I’ve been a member for about 2 years now and it has been just about the most enjoyable 2 years of my not very long life! Shortly after joining up I was occasionally lucky enough to score some throttle time in Jim Berryman's RMI Sweetcreek or Tim Brothers' (SCLS president) RMI Fourney steam locomotives. The feeling of the engine rolling over the track and the roar of the fire soon had me mesmerized! I had always thought running a steam engine would be easy, but boy, I had a lot to learn!

Fixing the AmericanSoon after my membership a new member by the name of Phillip Cohen joined and I started to regularly see him around the tracks at the club. Phil and another member, Tom Downing, had recently steamed an old club loco, the Yosemite Valley 613 an Allen American, and I soon found myself making my way around the steaming bays as Phil would pull her out onto the transfer table. After talking to Phil I eventually was able to start helping in the on going restoration of the engine. While Tim had taught me how to run most of his engine, Phil began teaching me some fundamentals and sciences behind the engineering of the loco. After gathering up some lingo from Phil I was now able to have a much better understanding of the more complex locos such as Tim and Jim's. Soon I was shooting around the tracks all by myself on the American and I found myself happier than ever. I had finally found my place in the world, as it seemed.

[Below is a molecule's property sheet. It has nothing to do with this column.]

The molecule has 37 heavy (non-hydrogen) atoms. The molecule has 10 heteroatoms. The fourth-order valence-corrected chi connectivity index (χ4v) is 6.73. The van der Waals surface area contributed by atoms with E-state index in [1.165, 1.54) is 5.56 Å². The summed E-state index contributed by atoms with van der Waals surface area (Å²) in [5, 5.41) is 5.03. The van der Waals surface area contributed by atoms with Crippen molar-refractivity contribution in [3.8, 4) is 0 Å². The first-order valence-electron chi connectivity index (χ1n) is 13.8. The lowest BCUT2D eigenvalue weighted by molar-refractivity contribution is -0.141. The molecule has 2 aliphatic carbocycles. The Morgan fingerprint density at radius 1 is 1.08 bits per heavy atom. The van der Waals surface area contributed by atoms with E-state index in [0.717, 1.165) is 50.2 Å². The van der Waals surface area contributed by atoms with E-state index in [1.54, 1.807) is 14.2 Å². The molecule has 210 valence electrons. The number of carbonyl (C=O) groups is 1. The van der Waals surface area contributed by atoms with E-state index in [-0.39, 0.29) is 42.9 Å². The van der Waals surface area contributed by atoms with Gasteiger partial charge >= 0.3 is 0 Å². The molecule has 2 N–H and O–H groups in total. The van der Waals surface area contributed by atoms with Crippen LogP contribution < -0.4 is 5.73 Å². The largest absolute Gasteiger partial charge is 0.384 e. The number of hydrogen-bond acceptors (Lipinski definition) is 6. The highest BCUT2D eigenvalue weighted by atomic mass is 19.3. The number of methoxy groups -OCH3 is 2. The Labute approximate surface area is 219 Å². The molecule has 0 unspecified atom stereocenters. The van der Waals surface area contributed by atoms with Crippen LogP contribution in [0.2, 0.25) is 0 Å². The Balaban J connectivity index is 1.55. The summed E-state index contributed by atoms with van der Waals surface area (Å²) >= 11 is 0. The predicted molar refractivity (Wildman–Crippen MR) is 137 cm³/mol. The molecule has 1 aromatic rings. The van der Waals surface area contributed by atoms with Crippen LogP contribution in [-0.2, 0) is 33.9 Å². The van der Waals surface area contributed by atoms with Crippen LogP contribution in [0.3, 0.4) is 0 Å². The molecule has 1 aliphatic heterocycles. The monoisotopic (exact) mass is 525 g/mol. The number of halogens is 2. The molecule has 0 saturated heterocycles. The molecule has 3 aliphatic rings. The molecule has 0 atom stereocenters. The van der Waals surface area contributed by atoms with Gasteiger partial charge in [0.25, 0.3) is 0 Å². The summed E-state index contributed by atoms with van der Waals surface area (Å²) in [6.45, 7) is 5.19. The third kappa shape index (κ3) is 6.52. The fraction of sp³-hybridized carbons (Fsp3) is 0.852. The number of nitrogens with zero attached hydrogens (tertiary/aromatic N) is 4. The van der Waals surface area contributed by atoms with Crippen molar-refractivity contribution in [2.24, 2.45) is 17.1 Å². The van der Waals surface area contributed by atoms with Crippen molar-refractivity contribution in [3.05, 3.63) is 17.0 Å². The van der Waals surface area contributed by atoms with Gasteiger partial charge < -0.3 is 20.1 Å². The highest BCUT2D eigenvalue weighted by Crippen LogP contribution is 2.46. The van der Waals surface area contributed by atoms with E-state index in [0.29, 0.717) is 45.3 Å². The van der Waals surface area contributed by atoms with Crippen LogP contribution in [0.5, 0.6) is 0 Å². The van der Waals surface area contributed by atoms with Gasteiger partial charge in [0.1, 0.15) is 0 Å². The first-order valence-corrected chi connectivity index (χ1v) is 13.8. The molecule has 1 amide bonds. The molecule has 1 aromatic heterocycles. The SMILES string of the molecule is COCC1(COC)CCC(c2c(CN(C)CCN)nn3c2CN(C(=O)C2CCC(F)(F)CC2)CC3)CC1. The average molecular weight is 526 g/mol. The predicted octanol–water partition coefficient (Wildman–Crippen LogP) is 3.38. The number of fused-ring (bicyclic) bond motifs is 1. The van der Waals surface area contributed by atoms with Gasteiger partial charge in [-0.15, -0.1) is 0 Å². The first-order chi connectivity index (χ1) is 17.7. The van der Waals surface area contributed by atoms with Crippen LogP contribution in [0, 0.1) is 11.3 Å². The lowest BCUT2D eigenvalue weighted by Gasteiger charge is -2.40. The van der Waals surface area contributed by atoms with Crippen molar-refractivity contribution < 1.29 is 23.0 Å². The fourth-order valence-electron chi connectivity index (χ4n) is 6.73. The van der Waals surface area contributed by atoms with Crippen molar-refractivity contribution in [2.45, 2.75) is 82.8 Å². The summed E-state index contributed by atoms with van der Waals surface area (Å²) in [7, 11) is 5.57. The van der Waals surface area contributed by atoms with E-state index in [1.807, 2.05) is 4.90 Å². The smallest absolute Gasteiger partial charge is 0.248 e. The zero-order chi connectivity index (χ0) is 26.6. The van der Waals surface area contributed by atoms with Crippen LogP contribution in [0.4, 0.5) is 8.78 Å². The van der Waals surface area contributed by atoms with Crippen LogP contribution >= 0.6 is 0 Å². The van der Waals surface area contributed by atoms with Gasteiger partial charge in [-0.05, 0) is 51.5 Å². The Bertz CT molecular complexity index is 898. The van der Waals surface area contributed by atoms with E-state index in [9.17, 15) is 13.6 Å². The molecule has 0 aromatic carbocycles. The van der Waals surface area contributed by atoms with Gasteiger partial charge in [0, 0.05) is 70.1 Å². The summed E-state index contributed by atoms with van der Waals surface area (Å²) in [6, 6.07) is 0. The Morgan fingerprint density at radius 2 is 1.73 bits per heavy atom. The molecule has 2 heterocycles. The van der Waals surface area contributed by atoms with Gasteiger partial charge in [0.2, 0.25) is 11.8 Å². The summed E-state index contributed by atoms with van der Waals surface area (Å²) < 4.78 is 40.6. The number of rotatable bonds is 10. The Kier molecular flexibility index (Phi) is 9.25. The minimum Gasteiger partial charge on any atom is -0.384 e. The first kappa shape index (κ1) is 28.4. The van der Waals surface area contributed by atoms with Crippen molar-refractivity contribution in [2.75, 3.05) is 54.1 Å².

Tim, Phil, Jim, Tom, Rory and many other members have been some what of teachers or mentors to me. In a little more than 2 years I have been able to learn so much and extend my knowledge of trains and scale railroading.

At RLS Fall Meet 2009This is one of the most amazing things that I have ever been able to do in life and all the science, learning, and social skills developed behind a hobby like this can be very helpful in the real world outside of the railroad. I have met some of the best people in this hobby including Phil and another man by the name of George Anderson who has become, as I like to say, an adopted grandfather in which we celebrate Christmas and many family holidays together! The people you meet and the places you go are amazing but this is only a small part of the other amazing things people like us train buffs can benefit from.